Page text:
Riverboat in reisa river
©Petr Pavlíček / Amazing troms

To Mollisfossen waterfall by riverboat

Enormous masses of water dropping 269 metres creating rainbows between towering cliffs and deep forests; a tour upriver the Mollisfossen waterfall is a meeting with sheer beauty. 

Deep inside the boreal forests, far from any settlements, you find a place of sublime beauty, the waterfall of Mollisfossen, or Mollešgorži in Sami. The Mollešjohka river tumbles 269 metres, 140 of them in a vertical drop, from the endless mountain plains into the deep, forested, canyon-like valley of Reisadalen. The dark vertical rocks are shrouded in the mist from the waterfall, creating rainbows in the sunshine. The name Mollešgorži means “the roaring one” –  and visitors are both muted by the thundering cascades and struck speechless by the breathtaking sight.  

The riverboat ride takes you into the wild 

From the innermost hamlets in the forested Reisadalen valley, you go by a long, slender, and yet sturdy riverboat upriver. No sign of civilisation is seen, instead pine trees with crooked, twisted shapes create an air of mystery, in contrast to the dense stands of tall, elegant aspens. Eagle nests, waterfowl and ripples from rising trout, there is always much to look at. The river is mostly calm, but there are rapids on the way that the experienced river guides tackle with expertise. As you go up, the dramatic, dark cliff sides come closer and closer to the river. And in less than an hour you see the waterfalls from a distance. Yet, nothing prepares you for the views you get after a few minutes’ walk from the riverbank to the waterfall.  

The waterfall is at the gate to the national park 

The Reisa Nasjonalpark – Reisa National Park – is a vast wilderness of pine and birch forests, of mighty mountains and endless plains. It is named after the Reisaelva – the Reisa River – one of Norway’s major salmon rivers, cutting a deep canyon into the landscape. Some points, like the old rock carcvings at Sieimma (dated to early metal age, around 1800 BC) are relatively easy to reach by riverboat. Much further into the park you will also find the Imofossen waterfall. To get there you have to walk for a couple of hours, but it's definitely worth the hike.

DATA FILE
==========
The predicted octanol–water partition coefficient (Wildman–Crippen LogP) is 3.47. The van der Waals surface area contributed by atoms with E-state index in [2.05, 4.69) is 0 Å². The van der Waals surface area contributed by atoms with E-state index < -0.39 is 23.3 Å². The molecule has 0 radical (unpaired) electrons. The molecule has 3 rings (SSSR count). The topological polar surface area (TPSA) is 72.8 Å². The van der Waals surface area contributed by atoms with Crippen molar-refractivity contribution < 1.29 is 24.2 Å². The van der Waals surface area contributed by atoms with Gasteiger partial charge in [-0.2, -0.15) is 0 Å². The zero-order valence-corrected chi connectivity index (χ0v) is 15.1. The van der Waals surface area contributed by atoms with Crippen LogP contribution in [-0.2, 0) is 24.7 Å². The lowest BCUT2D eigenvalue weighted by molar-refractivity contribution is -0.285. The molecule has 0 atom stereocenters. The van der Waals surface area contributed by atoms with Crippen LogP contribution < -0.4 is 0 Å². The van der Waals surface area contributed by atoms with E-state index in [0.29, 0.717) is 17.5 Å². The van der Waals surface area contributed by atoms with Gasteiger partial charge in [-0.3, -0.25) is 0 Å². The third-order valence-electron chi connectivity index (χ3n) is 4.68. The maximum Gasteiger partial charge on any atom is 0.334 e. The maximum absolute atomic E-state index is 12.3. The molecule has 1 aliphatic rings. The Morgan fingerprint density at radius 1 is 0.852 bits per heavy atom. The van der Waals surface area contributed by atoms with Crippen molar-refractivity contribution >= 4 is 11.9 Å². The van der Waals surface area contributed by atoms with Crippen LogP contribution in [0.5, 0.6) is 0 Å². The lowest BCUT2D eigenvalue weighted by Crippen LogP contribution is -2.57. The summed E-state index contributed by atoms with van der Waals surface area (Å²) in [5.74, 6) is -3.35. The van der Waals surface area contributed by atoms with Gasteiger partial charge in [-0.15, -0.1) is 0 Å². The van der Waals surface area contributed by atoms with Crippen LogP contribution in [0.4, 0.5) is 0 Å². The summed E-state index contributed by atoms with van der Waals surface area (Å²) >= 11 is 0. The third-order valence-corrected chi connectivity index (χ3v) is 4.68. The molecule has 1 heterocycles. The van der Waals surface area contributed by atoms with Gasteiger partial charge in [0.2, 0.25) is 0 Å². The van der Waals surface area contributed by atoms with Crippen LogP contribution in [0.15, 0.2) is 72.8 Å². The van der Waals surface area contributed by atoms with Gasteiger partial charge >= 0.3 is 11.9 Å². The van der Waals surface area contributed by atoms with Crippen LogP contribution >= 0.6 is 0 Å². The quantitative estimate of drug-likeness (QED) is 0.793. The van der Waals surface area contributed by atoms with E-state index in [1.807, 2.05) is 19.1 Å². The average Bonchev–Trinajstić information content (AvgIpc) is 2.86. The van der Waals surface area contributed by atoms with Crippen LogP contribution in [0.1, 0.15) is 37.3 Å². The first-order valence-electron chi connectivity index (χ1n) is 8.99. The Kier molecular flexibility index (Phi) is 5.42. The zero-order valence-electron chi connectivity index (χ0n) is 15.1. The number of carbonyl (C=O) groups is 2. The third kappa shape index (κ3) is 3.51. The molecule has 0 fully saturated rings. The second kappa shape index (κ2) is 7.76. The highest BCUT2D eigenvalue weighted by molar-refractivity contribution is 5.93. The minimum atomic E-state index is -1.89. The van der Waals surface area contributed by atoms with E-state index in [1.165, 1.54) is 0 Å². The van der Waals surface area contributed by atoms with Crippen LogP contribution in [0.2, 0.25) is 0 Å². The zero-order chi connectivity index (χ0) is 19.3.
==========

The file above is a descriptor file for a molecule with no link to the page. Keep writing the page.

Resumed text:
How do you see the Mollisfossen waterfall? 

A couple of companies offer river boat tours from the uppermost settlements of Saraelv and Bilto in the Reisadalen Valley. A boat ride to Mollisfossen takes about 1 hour each way, and is easy to do, as there is little walking involved, meaning families and many seniors and mobility-impaired can do the tour.  

In dry years, the water level in the Reisa River might be too low for the boat, and the tours can get cancelled. And unusually strong snow melting in June might also cause cancellations, due to the water level being too high. 

Riverboat safaris must be ordered in advance.

Book your riverboat safari here:

Selected filters:
<% formatOccasionDate(occasions.start) %> - <% formatOccasionDate(occasions.end) %>
<% categoryById(item).text %>
<% geoById(item).text %>